Wednesday, August 24, 2011

A Tip For Adding Geotagged Photos To ArcGIS Online Webmaps

Recently someone asked if they could add geotagged photos to their ArcGIS Online maps using the ArcGIS.com map viewer or ArcGIS Explorer Online. Currently these are not directly supported, but here's a way I found to add them using an intermediate step or two.

Geotagged photos have all you need to add them stored in the EXIF formatted data in the image. And ArcGIS Online webmaps support adding features to your map via a CSV file. It's easy to open a photo in a pop-up window from some Web location. With all that in mind, the only challenge was to find an easy way to extract the XY coordinates and get everything into a CSV file.

My plan was to copy the geotagged photos to some Web location, and create a CSV file with both the XY coordinates and the URL of each photo. If I could manage that, I could simply drag-and-drop (or import) the file onto my map to add points, and configure the pop-up for each point to display the photo.

After some Web searching I found a solution from BRSoftware called EXIFextracter. It's currently in beta with a final release coming soon, and a pro version also coming up on the horizon. After downloading and installing it I found it to be just the ticket for my needs. I could point to a folder of geotagged photos, choose what information I wanted to extract from each photo, and export the information directly to a CSV file including the filename. Great!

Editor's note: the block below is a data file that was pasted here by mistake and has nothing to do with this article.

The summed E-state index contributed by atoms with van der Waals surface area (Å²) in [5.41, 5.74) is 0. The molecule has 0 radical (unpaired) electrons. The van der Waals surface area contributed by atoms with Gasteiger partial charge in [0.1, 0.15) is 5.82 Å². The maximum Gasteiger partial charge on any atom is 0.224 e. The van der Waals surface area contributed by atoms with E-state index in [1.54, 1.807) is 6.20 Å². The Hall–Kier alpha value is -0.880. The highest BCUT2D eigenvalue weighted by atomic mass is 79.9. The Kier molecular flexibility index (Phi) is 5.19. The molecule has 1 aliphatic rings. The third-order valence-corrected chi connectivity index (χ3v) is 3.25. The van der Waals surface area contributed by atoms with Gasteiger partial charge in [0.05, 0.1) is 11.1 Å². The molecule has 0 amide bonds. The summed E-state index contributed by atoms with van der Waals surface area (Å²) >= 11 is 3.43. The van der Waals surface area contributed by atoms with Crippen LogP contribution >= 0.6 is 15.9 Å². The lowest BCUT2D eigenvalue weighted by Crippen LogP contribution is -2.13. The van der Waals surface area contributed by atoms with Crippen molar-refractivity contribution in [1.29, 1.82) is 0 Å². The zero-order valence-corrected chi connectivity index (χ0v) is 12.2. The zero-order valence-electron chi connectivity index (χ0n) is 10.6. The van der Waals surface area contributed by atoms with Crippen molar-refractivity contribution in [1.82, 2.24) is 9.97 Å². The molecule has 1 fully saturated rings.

Here's the EXIFextracter dialog for choosing the folder, output CSV, and data:

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I tried this on several folders containing geotagged images, and the export worked perfectly. The only complaint I had is that I would have liked to see the field names in the first row for the data I extracted, but they were easy enough to add. Another minor issue was that some of the data I chose came across as empty or otherwise unrecognizable, though to be fair the photos were a combination of in-camera geotagged files of various vintages and some photos that were geotagged using other utilities.

A couple of other things that I did - I copied the photos to a URL location, and also edited the CSV file to add the URL location for each file. Here's my edited CSV with the first row containing field names and the updated file locations, lat/long, and date stamp following:

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From there, I just dragged and dropped the CSV file onto my map, and configured the pop-up to display the photo from its URL location. Here's the photos in my map (shown using Explorer Online):

(click to view larger image)

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